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Abnormal metabolism is a hallmark of type 2 diabetes and cancer.  Lifestyle choices (e.g. dietary habits, exercise) and genetics influence metabolic health, but how these factors integrate at the cellular, molecular and biochemical level is not well understood. 

Another goal of our research is to understand how diverse cells sense and respond to varying levels of nutrients (e.g. carbohydrates, fats and proteins), and how over-nutrition, poor nutrient quality and/or genetic mutations can alter nutrient sensing pathways and metabolic pathways to cause disease.  Learn More

Obesity and Cancer

Overweight and obese individuals are also at a much greater risk for certain cancers (including breast, esophagus, colorectal, endometrial, gallbladder, kidney and pancreatic).  Why this is the case is not well understood.  However, the connection between obesity and cancer clearly indicates that metabolic health is a major factor in tumor growth as well as in drug resistance and relapse.  We would like to mechanistically understand the links between metabolic health and cancer, especially the role of adipose tissue, both to understand what fuels cancer progression and to identify new strategies for cancer treatment and prevention.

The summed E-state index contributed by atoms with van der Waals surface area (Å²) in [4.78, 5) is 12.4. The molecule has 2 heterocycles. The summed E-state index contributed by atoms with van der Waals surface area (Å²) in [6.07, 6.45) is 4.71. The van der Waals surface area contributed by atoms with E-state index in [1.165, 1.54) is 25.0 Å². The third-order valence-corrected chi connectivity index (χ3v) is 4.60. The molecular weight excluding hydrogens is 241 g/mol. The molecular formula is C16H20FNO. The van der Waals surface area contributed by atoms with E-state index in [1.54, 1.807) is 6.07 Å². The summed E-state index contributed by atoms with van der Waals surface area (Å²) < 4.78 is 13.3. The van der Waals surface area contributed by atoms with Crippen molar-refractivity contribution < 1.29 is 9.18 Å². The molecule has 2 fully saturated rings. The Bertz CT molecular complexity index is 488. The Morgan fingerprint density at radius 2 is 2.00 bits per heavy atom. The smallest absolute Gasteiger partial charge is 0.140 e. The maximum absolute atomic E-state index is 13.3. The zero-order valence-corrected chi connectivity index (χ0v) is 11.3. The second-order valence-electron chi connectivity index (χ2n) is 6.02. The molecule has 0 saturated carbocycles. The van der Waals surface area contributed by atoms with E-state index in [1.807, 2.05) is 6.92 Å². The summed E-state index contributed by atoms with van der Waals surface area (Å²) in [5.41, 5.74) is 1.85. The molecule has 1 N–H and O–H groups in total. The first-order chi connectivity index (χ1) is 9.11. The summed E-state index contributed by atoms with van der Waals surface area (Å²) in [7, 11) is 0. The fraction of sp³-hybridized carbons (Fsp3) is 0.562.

Invading Cancer Cells

(above) Prostate cancer cells invading the surrounding stroma